The Non-Skier is Still Not a Skier
By: Jason Tross
As promised, here is a brief summary of my adventure spending yesterday skiing with my non-skier friend at Timberline on Mt. Hood.
We had two goals for the day – find some cheap gear for non-skier Craig and make some decent turns while waiting for the real snow to start hitting next week. We definitely accomplished our missions, but not how we’d like. This just proves there are many paths to reach the same point. This also proves we found the most difffult.
Our first stop was a house just south of Portland to pick up some boots we found on Craigslist.org. Craig tried them on in the living room and said, “fits like a glove.” No they didn’t – not at all. This was the first difficult concept to grasp. But they were $50 and in really good shape. We were just looking to save some loot by not renting again. Craig still paid though.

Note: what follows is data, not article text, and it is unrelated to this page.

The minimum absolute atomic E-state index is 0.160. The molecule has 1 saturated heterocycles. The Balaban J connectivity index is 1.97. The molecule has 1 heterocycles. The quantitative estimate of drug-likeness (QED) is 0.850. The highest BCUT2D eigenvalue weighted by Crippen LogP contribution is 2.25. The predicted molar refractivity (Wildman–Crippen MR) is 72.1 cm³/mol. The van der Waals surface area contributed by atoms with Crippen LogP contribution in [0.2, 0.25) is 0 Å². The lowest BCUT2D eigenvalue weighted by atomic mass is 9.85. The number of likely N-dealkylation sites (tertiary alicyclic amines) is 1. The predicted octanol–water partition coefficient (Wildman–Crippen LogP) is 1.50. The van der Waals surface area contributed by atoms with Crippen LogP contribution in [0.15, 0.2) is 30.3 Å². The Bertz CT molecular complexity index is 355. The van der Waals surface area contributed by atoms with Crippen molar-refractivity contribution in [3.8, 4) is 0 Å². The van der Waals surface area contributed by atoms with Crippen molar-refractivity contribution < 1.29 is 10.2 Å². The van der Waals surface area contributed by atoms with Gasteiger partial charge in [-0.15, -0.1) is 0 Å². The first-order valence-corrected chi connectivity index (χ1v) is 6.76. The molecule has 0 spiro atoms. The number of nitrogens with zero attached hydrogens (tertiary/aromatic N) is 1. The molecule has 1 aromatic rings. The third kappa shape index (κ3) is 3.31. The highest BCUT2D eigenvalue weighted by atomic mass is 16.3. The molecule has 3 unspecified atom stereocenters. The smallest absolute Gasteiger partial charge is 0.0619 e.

Even though we reached the glacier around 10:30 a.m., the snow was already mashed potatoes and infested with the upper echelons of PSIA’s northwest hierarchy of awesome. They carefully buzzed as close as they could to him and talked about what they would to do to help him make “correct turns” below us. Craig really doesn’t want any lessons from ski school now. Luckily he has patient friends who think they know how to make a “correct turn.”
Little did I, the awesome ski instructors or Craig know, but his boots absolutely didn’t fit. They are at least an entire size too big. No matter what the poor guy was trying, his foot was sliding around and balancing on the ski. A little over two hours and three runs later, we were both done.
We hiked back to the unload at the bottom of Palmer Glacier to download. The snowpack is so thin right now, you walk through dirt to catch a chair over more dirt and rock back to the historic Timberline Lodge. The view made everything better. It’s easy to forget you’re skiing on a mountain packing more power than 100 Nagasaki nukes. Now that’s awesome.
Craig is currently at home weighing the pros and cons of selling the boots or just packing foam and using bigger socks to get by. Hard to say.
No harm in the day. I thought I was patient and could just look at his skiing and fix it. He thought I could too. What we both learned we could do was share some good conversation and be patient. Someone was patient w/ my slow ass too – and I’m sure I whined way more.